21st October 2013
Lightweighting is the automotive industry’s best bet to achieve the 2025 Corporate Average Fuel Economy standard, according to Chuck Evans, corporate vice president at Henkel Corporation’s automotive group, in remarks at the WWJ Newsradio 950 Auto Summit held earlier this month in Southfield, Mich.
“There are plenty of options on the table to get us to 54.5 miles per gallon by 2025,” Evans said. “Advanced powertrains, vehicle downsizing, lightweighting and other innovations are all being pursued. If we focus on vehicle lightweighting alone, according to MIT (Massachusetts Institute of Technology), the average new vehicle will weigh 28 percent less in 2016 than it does today, he said. Just imagine what we can do by 2025.”
Vehicle lightweighting is about more than reducing weight and improving fuel economy. It’s also about contributing to a better environment. Replacing two pounds of steel with one pound of aluminum saves 20 pounds of carbon dioxide emissions over the life of the vehicle, according to Alcoa. Additionally, fewer materials going into the vehicle means fewer industrial byproducts and a reduction of materials going into landfills.
“By incorporating the technologies that Henkel makes, we estimate that we can reduce the mass of every vehicle by more than 95 kilograms (approximately 209 pounds), which is the environmental equivalent of planting about 19 trees,” Evans said.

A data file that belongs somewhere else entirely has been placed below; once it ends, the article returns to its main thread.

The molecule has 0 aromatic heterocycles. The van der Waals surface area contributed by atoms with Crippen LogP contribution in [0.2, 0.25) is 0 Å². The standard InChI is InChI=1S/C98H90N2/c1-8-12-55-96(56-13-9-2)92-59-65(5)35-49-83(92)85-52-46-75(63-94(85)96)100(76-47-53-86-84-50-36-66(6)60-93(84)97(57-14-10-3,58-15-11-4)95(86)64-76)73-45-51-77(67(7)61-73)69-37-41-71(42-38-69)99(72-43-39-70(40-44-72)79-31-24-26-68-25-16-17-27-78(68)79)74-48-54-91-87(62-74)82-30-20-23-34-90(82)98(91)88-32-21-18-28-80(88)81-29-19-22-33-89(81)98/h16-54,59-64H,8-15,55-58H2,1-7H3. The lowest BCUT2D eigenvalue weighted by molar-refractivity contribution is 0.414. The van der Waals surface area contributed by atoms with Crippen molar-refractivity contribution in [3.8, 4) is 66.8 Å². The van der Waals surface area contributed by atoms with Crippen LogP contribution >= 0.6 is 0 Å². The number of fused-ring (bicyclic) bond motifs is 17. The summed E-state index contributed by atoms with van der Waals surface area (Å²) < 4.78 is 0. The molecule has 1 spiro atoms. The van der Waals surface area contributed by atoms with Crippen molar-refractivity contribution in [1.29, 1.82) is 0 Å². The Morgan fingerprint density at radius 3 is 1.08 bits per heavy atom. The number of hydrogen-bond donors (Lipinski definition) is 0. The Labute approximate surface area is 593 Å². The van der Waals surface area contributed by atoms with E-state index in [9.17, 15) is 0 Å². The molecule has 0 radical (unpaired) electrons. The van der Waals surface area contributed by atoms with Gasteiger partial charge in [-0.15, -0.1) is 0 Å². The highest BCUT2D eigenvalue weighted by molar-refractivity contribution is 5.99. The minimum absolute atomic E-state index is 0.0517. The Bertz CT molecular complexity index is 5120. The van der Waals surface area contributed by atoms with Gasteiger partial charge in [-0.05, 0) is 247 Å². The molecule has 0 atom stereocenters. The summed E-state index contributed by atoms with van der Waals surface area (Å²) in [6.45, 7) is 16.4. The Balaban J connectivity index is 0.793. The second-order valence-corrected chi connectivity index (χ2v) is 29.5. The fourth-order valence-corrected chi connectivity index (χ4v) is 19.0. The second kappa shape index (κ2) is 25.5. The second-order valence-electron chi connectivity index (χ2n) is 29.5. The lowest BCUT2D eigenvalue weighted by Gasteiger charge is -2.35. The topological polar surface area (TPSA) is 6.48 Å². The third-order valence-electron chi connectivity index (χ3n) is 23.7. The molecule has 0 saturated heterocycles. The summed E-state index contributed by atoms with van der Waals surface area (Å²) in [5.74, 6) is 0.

Using lightweight materials is not without its challenges, though. Lightweight materials simply cannot be introduced by using traditional joining and surface treatment techniques. The use of new methods, like adhesives, plays a significant role. Evans said the solution is found in chemistry. In particular, cured adhesives provide a protective barrier between metals that prevents corrosion, which is key given the highly corrosive nature of material like aluminum.
Lightweight material has often been impractical or cost prohibitive to put into mass production. Henkel has developed various technologies, from pretreatment processes to adhesives, to make lightweighting and mass production possible.
Henkel’s LOCTITE MAX 2 solution, for example, is a polyurethane-based resin system that cures faster than traditional epoxy resins. Due to its low viscosity, LOCTITE MAX 2 more easily penetrates the fiber material speeding up cycle times so lightweight materials like carbon fiber composites can be introduced on high-volume automotive production. Cycle time reduction varies per application. In one example, it was reduced from approximately 20 minutes to between 8-10 minutes; in another application, it was reduced to only 2-4 minutes.